At first, demonstrators were being let out in a single file line. Orders were then modified: anyone on the bridge was to be arrested one at a time, ideally with five prisoners per A.O. (arresting officer), and taken en masse to the nearest available precinct.
"Hey handsome! Yeah, you. Come over here," Officer Winski, a Manhattan-side whiteshirt at the edge of the orange netting barked, pointing to a tall, blonde-haired man in a red suit. Like the dozen or so people before him, he was immediately restrained with plasticuffs and led towards the nearest paddy wagon.
The first few caravans of prisoners were directed to 1 Police Plaza in Manhattan to be processed and checked for outstanding warrants. "So who's here for Ron Paul," asked a scraggly young man in my paddy wagon. Meanwhile, Officer Scheiber, who was driving us to headquarters, mumbled to himself, "Do you know how many weekends this is going to f*ck up? Do you know how many people were supposed to be eating dinner?" It took the NYPD several hours to clear the remainder of the protesters off the roadway, many of whom chose to sit and be dragged away rather than leave willingly.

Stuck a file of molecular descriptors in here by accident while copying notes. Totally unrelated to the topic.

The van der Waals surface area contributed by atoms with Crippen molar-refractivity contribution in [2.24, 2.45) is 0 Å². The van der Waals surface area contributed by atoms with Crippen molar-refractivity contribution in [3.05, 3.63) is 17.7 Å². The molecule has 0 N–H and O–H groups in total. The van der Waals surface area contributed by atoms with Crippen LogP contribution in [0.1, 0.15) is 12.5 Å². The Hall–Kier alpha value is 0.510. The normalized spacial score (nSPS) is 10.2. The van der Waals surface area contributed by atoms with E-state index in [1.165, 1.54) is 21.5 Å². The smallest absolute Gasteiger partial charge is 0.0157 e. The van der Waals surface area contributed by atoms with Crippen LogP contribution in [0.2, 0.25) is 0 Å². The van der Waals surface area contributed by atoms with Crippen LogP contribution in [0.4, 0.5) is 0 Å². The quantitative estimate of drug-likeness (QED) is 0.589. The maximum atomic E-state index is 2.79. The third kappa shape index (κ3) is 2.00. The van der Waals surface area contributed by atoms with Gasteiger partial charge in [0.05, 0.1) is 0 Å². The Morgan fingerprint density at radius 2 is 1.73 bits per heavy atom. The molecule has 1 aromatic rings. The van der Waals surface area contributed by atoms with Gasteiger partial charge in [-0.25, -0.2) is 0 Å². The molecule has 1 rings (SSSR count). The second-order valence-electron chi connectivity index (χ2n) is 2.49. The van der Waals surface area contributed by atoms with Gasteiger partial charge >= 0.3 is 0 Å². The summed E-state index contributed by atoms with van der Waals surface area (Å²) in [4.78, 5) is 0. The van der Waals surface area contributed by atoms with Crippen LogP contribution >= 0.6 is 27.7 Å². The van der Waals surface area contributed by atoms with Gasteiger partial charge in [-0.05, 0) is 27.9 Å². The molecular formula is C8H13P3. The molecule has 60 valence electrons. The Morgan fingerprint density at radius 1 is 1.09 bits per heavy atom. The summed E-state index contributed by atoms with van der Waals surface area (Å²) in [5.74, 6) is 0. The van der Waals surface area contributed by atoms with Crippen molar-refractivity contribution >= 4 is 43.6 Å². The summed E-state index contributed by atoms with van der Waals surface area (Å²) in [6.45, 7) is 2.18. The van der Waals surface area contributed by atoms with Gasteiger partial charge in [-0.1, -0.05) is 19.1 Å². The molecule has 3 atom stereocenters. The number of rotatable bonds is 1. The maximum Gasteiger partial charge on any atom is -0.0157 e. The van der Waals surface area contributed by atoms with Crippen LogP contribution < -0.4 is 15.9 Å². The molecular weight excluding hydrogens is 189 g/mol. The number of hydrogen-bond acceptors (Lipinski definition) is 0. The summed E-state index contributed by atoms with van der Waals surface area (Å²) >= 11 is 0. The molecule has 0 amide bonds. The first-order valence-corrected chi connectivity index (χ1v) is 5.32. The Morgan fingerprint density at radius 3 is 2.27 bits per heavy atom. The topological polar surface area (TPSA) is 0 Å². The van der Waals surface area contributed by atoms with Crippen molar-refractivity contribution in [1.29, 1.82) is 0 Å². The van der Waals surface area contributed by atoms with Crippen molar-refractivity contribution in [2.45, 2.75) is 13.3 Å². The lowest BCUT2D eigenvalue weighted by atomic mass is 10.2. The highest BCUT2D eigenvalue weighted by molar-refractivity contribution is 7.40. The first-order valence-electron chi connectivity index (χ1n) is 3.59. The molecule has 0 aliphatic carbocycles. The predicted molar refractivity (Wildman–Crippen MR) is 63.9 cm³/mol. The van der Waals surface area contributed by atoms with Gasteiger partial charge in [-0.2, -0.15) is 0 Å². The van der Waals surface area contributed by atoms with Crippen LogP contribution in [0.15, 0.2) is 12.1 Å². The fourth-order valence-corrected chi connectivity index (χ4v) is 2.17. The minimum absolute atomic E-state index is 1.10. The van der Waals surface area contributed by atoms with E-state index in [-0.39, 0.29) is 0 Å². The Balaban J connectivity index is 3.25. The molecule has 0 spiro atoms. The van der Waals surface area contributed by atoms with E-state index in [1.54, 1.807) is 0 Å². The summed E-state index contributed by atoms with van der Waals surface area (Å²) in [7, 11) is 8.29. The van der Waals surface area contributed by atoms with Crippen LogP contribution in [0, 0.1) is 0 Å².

At the time this article is being written, Occupy Wall Street is engaged in another march. According to Amanda Clarke, a senior at The New School, protesters number nearly 5,000, and have pushed their way onto Wall Street after walking back from Foley Square. "At least one person was pepper sprayed, the medics were treating her and the cops dragged her away so they couldn't treat her," she noted via text message. Videos are beginning to swamp social media sites, such as Twitter and Tumblr, of police officers using nightsticks on protesters and one officer bragging, "My little nightstick's gonna get a workout tonight." Pictures have confirmed the presence of the NYPD's counterterrorism unit, and Anajali Mullany from the New York Daily News reports random pepper spraying into the crowd. Mullany also estimated the crowd to be somewhere between ten and twenty thousand strong, bolstered by a heavier union presence.